Wednesday, September 27, 2023
HomePoliticsRidesharing bill not signed, and Juneau starts taxing already

Ridesharing bill not signed, and Juneau starts taxing already

Photo of Juneau International Airport entry
Juneau International Airport, where the airport board is proposing a special tax for ridesharing users. (Photo by CruisAir, Flickr)


House Bill 132, if signed into law, makes Alaska the last state to permit ride-sharing companies like Uber and Lyft. Walker has 15 days to consider the bill once it is transmitted, which may be this week.

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Meanwhile, local communities are getting ready for the ridesharing economy. One is priming the pump to tax it out of existence.

Juneau’s International Airport board of directors last week approved a fee structure that charges ridesharing services like Uber or Lyft $100 a year to operate at the airport, plus $3 every time the drivers enter airport property with their company geo-tracking device turned on — $3 to pick someone up, and $3 to drop someone off.

Typically, ridesharing companies like Uber and Lyft make far less than taxis operating the same route. Currently, taxis pay $150 or more a year per vehicle to operate at the airport, but there is no additional fee.

A rider using a ridesharing service out of the Juneau airport, heading home to the Mendenhall Valley, could pay $3 on a $10 ride, or close to 30 percent in taxes to the city.

Those who live closer to the airport, say within a three-mile radius, would pay a $1 per mile tax, while those living farther away would be paying a smaller portion of their ride in taxes.

Americans for Prosperity Alaska Director Jeremy Price isn’t impressed that the taxing is so lopsided against ride-sharing services.

“The Governor hasn’t even signed the bill yet, and Juneau airport officials are already looking for ways to gouge the consumer by placing a $3 tax on Uber or Lyft trips. Alaskans deserve better.” – Jeremy Price, Americans for Prosperity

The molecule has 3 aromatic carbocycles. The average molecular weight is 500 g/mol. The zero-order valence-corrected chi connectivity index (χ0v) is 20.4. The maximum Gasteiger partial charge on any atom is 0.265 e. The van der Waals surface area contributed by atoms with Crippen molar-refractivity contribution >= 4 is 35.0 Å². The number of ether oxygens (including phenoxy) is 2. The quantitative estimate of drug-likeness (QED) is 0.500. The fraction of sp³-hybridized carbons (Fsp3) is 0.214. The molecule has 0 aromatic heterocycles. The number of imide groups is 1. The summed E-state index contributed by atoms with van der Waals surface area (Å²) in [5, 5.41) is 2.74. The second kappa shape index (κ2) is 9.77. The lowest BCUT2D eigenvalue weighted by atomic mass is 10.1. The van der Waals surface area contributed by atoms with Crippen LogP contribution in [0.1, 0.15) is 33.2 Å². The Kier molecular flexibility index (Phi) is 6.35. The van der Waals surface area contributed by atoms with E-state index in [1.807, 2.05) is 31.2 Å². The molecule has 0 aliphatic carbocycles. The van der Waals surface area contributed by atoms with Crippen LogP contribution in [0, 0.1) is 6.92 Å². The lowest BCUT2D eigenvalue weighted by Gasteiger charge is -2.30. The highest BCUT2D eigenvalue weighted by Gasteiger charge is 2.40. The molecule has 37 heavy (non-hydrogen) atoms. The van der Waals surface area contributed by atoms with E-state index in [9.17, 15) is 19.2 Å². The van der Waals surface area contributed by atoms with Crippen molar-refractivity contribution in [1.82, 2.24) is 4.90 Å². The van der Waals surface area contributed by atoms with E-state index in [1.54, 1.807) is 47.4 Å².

Why the airport board is swinging so hard in favor of taxis is unclear. Whether Juneau travelers get dropped off by a friend or family member or a ride service, their use of the pick-up and drop-off zone is the same.

Uber’s General Manager for the Northwest was working on the issue today and was optimistic there would be a resolution that will allow the new business model to grow in the capital city.

“We have a conference call with several folks from Juneau tomorrow, and I expect this to be an important point of discussion. We hope to reach an agreement on a set of acceptable terms very soon,” he said.

But his optimism may be guarded. It appears that if Juneau puts on a special tax for Uber and Lyft users, those companies will not enter the Juneau marketplace.

[Read: Ridesharing bill passes, making way for Uber, Lyft]

Suzanne Downing
Suzanne Downing
Suzanne Downing had careers in business and journalism before serving as the Director of Faith and Community-based Initiatives for Florida Gov. Jeb Bush and returning to Alaska to serve as speechwriter for Gov. Sean Parnell. Born on the Oregon coast, she moved to Alaska in 1969.


  1. More rightwing bearpoop from Suzanne! It’s not a TAX, it’s a commercial USE FEE. Every commercial user at the Juneau airport, including cabs, limousines, hotel courtesy vans and freight delivery vehicles pays commercial user fees.

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